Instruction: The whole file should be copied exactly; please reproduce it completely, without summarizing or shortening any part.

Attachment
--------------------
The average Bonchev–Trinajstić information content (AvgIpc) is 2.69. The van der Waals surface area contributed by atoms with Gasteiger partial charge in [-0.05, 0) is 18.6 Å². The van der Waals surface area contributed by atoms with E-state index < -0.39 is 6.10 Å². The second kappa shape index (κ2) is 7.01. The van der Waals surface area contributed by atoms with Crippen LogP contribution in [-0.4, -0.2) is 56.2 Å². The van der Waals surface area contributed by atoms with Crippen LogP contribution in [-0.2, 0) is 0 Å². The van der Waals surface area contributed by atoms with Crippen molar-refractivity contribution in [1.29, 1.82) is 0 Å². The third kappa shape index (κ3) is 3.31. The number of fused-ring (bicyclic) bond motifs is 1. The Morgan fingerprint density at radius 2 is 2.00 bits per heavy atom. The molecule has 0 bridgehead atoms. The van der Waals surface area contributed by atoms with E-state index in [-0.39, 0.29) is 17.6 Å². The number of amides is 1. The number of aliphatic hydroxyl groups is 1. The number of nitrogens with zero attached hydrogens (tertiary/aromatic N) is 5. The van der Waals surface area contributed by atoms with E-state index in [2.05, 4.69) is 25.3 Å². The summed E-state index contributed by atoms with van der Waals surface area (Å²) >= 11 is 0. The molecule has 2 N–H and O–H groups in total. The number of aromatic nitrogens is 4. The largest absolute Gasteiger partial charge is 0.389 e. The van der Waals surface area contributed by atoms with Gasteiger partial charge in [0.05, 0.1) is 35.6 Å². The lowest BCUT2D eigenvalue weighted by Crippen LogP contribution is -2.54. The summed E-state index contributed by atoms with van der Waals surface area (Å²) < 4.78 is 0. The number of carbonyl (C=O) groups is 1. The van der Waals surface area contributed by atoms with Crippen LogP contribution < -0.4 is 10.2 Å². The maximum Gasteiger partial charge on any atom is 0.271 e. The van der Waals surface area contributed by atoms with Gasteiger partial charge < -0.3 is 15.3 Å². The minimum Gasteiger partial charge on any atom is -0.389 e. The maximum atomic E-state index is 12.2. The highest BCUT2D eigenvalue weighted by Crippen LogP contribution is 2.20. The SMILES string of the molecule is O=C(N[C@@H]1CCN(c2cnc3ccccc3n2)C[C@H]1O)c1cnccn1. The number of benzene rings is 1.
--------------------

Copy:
The average Bonchev–Trinajstić information content (AvgIpc) is 2.69. The van der Waals surface area contributed by atoms with Gasteiger partial charge in [-0.05, 0) is 18.6 Å². The van der Waals surface area contributed by atoms with E-state index < -0.39 is 6.10 Å². The second kappa shape index (κ2) is 7.01. The van der Waals surface area contributed by atoms with Crippen LogP contribution in [-0.4, -0.2) is 56.2 Å². The van der Waals surface area contributed by atoms with Crippen LogP contribution in [-0.2, 0) is 0 Å². The van der Waals surface area contributed by atoms with Crippen molar-refractivity contribution in [1.29, 1.82) is 0 Å². The third kappa shape index (κ3) is 3.31. The number of fused-ring (bicyclic) bond motifs is 1. The Morgan fingerprint density at radius 2 is 2.00 bits per heavy atom. The molecule has 0 bridgehead atoms. The van der Waals surface area contributed by atoms with E-state index in [-0.39, 0.29) is 17.6 Å². The number of amides is 1. The number of aliphatic hydroxyl groups is 1. The number of nitrogens with zero attached hydrogens (tertiary/aromatic N) is 5. The van der Waals surface area contributed by atoms with E-state index in [2.05, 4.69) is 25.3 Å². The summed E-state index contributed by atoms with van der Waals surface area (Å²) >= 11 is 0. The molecule has 2 N–H and O–H groups in total. The number of aromatic nitrogens is 4. The largest absolute Gasteiger partial charge is 0.389 e. The van der Waals surface area contributed by atoms with Gasteiger partial charge in [0.05, 0.1) is 35.6 Å². The lowest BCUT2D eigenvalue weighted by Crippen LogP contribution is -2.54. The summed E-state index contributed by atoms with van der Waals surface area (Å²) < 4.78 is 0. The number of carbonyl (C=O) groups is 1. The van der Waals surface area contributed by atoms with Crippen LogP contribution < -0.4 is 10.2 Å². The maximum Gasteiger partial charge on any atom is 0.271 e. The van der Waals surface area contributed by atoms with Gasteiger partial charge < -0.3 is 15.3 Å². The minimum Gasteiger partial charge on any atom is -0.389 e. The maximum atomic E-state index is 12.2. The highest BCUT2D eigenvalue weighted by Crippen LogP contribution is 2.20. The SMILES string of the molecule is O=C(N[C@@H]1CCN(c2cnc3ccccc3n2)C[C@H]1O)c1cnccn1. The number of benzene rings is 1.